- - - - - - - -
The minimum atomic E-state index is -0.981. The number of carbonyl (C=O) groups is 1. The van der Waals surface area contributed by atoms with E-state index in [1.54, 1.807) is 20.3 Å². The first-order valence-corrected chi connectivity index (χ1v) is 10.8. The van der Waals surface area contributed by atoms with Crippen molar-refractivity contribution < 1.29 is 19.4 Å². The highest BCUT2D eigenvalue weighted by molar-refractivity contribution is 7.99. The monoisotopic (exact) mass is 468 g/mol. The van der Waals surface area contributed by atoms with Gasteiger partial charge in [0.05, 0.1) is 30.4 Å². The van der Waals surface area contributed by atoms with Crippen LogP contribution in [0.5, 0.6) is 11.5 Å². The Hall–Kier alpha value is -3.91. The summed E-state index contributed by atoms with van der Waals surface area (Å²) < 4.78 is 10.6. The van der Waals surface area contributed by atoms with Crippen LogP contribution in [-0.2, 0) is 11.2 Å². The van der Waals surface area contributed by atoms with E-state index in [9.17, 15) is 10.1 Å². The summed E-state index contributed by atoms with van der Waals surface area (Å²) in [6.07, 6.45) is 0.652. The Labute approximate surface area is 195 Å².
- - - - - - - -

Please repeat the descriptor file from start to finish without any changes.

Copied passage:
The minimum atomic E-state index is -0.981. The number of carbonyl (C=O) groups is 1. The van der Waals surface area contributed by atoms with E-state index in [1.54, 1.807) is 20.3 Å². The first-order valence-corrected chi connectivity index (χ1v) is 10.8. The van der Waals surface area contributed by atoms with Crippen molar-refractivity contribution < 1.29 is 19.4 Å². The highest BCUT2D eigenvalue weighted by molar-refractivity contribution is 7.99. The monoisotopic (exact) mass is 468 g/mol. The van der Waals surface area contributed by atoms with Gasteiger partial charge in [0.05, 0.1) is 30.4 Å². The van der Waals surface area contributed by atoms with Crippen LogP contribution in [0.5, 0.6) is 11.5 Å². The Hall–Kier alpha value is -3.91. The summed E-state index contributed by atoms with van der Waals surface area (Å²) < 4.78 is 10.6. The van der Waals surface area contributed by atoms with Crippen LogP contribution in [-0.2, 0) is 11.2 Å². The van der Waals surface area contributed by atoms with E-state index in [9.17, 15) is 10.1 Å². The summed E-state index contributed by atoms with van der Waals surface area (Å²) in [6.07, 6.45) is 0.652. The Labute approximate surface area is 195 Å².